Other Recommended Courses

Students are encouraged to take advanced courses in Statistics, Mathematics, and Computer Science Departments, where many complementary courses are offered.

Economic History

Economic history has long been an important part of the core curriculum in the graduate program at Yale. In addition to faculty in the economics department, there are faculty in the history department and other parts of the university with interests in economic history. Find addtional information on the Program in Economic History page.

    Timothy W. Guinnane
    Professor of Economics, Yale University
    Contact information & office hours: is external)

Overview of Courses

We offer to graduate-level courses intended for economics PhD students every year. Econ 580 focuses on Europe. Econ 581 deals with the United States. In addition, we typically have one or more long-term visitors in residence, and these people offer courses about other times and places. Economics Ph.D. students doing a field in economic history may also be interested in taking courses offered by the History Department.  These courses do not satisfy the PhD requirement, and they will not be part of the basic course offerings for a field in the Economic Department, but they can be useful additions for students in some areas.  Interested students should consult the economic history faculty in the Economics Department for further information.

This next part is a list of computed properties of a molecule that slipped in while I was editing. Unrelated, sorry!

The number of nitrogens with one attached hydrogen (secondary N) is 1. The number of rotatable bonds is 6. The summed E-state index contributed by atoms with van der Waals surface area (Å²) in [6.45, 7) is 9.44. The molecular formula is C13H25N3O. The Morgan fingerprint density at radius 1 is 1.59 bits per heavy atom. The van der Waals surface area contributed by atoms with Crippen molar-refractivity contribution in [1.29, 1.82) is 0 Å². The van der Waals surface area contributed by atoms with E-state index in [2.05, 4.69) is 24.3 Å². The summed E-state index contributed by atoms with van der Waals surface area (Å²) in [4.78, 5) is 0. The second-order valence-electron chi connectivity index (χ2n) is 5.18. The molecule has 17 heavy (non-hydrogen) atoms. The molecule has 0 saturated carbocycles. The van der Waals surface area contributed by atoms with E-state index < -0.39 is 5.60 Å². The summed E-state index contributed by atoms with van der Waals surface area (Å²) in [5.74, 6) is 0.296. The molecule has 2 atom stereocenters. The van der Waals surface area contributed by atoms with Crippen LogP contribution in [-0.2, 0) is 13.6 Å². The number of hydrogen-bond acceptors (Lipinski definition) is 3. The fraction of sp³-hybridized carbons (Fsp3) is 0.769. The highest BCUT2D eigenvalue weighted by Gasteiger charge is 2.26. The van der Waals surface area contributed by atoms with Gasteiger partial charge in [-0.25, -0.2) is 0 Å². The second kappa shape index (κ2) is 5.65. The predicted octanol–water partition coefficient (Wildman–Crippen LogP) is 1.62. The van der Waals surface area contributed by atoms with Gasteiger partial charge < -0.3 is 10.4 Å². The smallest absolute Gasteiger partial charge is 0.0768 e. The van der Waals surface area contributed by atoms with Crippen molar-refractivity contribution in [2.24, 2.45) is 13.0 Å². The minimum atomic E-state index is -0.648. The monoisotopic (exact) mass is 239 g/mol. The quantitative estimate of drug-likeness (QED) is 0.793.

There one is the formal weekly workshop. Most presentations at this workshop are by speakers invited from other universities.

Ph.D. Requirement

Students in the economics Ph.D. program must have completed either Econ 580 or Econ 581 before they can be admitted to candidacy. Note that Econ 585 does not satisfy this requirement.

Economic History in the Oral Exam

Economic history can be either the major or the minor field in a student’s oral examinations. In each case, the student will have taken both Econ 580 and Econ 581. An oral exam with economic history as a minor field will cover the material from these two courses as well as material from a single topic agreed by the students and instructors in economic history. An oral exam with economic history as a major field will cover Econ 580 and Econ 581. In addition, the student will be responsible for a presentation that could lead to a dissertation topic, and for additional readings relevant to that project.